Uganda’s new anti-gay law has laid the groundwork for crackdowns by police and government officials that have begun to curtail scientific research on HIV/AIDS in Uganda and in other parts of East Africa.
AIDS fighters end up working in the dark if they lack research analyzing and exploring ways to improve anti-AIDS programs for gay men, men who have sex with men (MSM) and trans individuals. As a result, HIV prevention programs are less effective among those populations and, from them, further HIV infection can spread to the wider population.
Scientists wonder who of them will be targeted next. Since police raided the research program at Uganda’s Makerere University in April, “We’re all sort of wondering who is on a list,” said Lisa Butler, a researcher at Boston Children’s Hospital who has been involved for more than 10 years with research on HIV prevention and treatment in an article in Nature Medicine, published online on May 7.
According to that article, by Miriam Schuman, several planned projects have already been abandoned because of Uganda’s anti-homosexuality law. One was a survey that was to be run jointly by the U.S. Centers for Disease Control with Makerere University. It was to estimate the populations of high-risk groups in rural areas, including gays and MSM. The other research project was to be sponsored by the U.S. National Institutes of Health to measure MSM’s and gays’ access to HIV prevention and health care services. Without this research, Ugandans and likely other Africans, can expect questionable quality of service delivered to gay men, MSM and trans individuals.
In March, several HIV clinics serving gays and MSM in Kenya were closed out of fear, but they were re-opened within a week.
On April 12, the MSM health advocacy organization ISHTAR reported via Twitter that Kenyan police raided the amfAR-funded office of the Men Against AIDS Youth Group in Kisumu, a city in western Kenya, allegedly for promoting homosexuality. The group was conducting research at their offices, a needs assessment co-funded with the AIDS Fonds of the Netherlands that brought together gay men, MSM and trans individuals.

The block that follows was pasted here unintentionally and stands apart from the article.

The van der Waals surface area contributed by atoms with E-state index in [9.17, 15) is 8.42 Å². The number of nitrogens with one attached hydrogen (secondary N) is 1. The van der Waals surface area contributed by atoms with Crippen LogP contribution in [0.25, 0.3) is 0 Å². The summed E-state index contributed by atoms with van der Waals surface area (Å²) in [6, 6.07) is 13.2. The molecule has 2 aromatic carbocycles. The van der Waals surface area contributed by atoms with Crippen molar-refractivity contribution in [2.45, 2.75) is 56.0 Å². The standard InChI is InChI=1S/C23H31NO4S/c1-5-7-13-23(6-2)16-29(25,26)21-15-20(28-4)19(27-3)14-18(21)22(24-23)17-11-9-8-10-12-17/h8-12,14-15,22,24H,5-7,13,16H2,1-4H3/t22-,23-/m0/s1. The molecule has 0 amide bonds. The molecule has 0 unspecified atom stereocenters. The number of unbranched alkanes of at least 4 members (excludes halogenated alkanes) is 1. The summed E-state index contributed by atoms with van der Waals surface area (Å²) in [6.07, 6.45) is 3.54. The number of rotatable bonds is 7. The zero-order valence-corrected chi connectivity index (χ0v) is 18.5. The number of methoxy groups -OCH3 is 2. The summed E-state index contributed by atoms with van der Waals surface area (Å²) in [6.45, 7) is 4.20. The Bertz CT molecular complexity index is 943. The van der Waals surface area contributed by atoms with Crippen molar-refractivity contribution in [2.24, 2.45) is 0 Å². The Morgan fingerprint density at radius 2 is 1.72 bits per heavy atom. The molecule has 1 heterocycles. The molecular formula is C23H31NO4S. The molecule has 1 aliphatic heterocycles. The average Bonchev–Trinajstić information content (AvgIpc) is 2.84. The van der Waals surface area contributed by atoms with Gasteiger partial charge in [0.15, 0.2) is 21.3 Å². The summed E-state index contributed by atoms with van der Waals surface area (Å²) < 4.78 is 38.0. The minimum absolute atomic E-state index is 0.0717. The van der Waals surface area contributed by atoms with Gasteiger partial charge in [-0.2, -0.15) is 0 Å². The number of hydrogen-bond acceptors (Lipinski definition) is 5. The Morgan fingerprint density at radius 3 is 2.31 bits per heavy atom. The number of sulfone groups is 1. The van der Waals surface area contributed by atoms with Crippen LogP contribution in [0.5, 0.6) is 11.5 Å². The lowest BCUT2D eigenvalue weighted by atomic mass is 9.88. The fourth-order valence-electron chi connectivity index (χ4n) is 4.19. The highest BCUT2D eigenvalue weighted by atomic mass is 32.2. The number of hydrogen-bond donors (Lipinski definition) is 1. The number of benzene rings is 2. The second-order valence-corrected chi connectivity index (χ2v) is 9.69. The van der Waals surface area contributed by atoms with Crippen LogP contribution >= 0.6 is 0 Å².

Meanwhile, in Tanzania, a health and social justice group has reportedly been closed for allegedly promoting homosexuality. Tanzania’s Sisi Kwa Sisi Foundation apparently lost its registration effective April 4, according to a report stating that the Ministry of Community Development issued a public notice that the group must suspend all activity.
Involved in outreach work for the Tanzania AIDS Prevention Program and funded by the Centers for Disease Control, the Sisi Kwa Sisi Foundation described itself on its now-inactive Facebook page as a volunteer non-profit youth group, founded in 2008. It advocated for access to HIV/AIDS education and prevention services free from discrimination on the basis of sexual orientation.
The report in Nature Medicine cites several potential problems for future for AIDS research because of anti-gay attitudes in general and Uganda’s Anti-Homosexuality Act in particular:
Given the anti-homosexual climate, David Balikowa, a Kampala-based communications consultant who works with several nongovernmental organizations (NGOs), worries that clinical researchers may find it harder to recruit trial participants. “People are going to be very suspicious about NGOs,” Balikowa says, because the perception left by the police raid “is that the NGOs are being used as covers for promoting homosexuality.”
Concerns about participant confidentiality could also prevent international funding bodies and ethics review boards from approving African studies in high-risk groups. Some researchers worry that confidentiality may be breached during police raids, for example.
Others worry about trainee issues. Helen Verdeli, a clinical psychologist at Columbia University in New York, is collaborating with colleagues at Makerere on a study that involves training health workers in Uganda to deliver a specific form of psychotherapy. When she discussed the importance of confidentiality at a recent training session, one Ugandan trainee said that health workers do not have to report individuals who said they were homosexuals, but that person thought they should encourage such persons to turn themselves in to the police to comply with the law. Verdeli says she explained to the trainee that patient confidentiality means “not that you don’t have to report, it’s that you have to not report the person.”
That same sense of needing to comply with the law may also drive suspicions on research teams. “People who are our work colleagues may feel bound to report people with the [research] group, for both homosexual activity and the so-called promotion of it,” says Butler.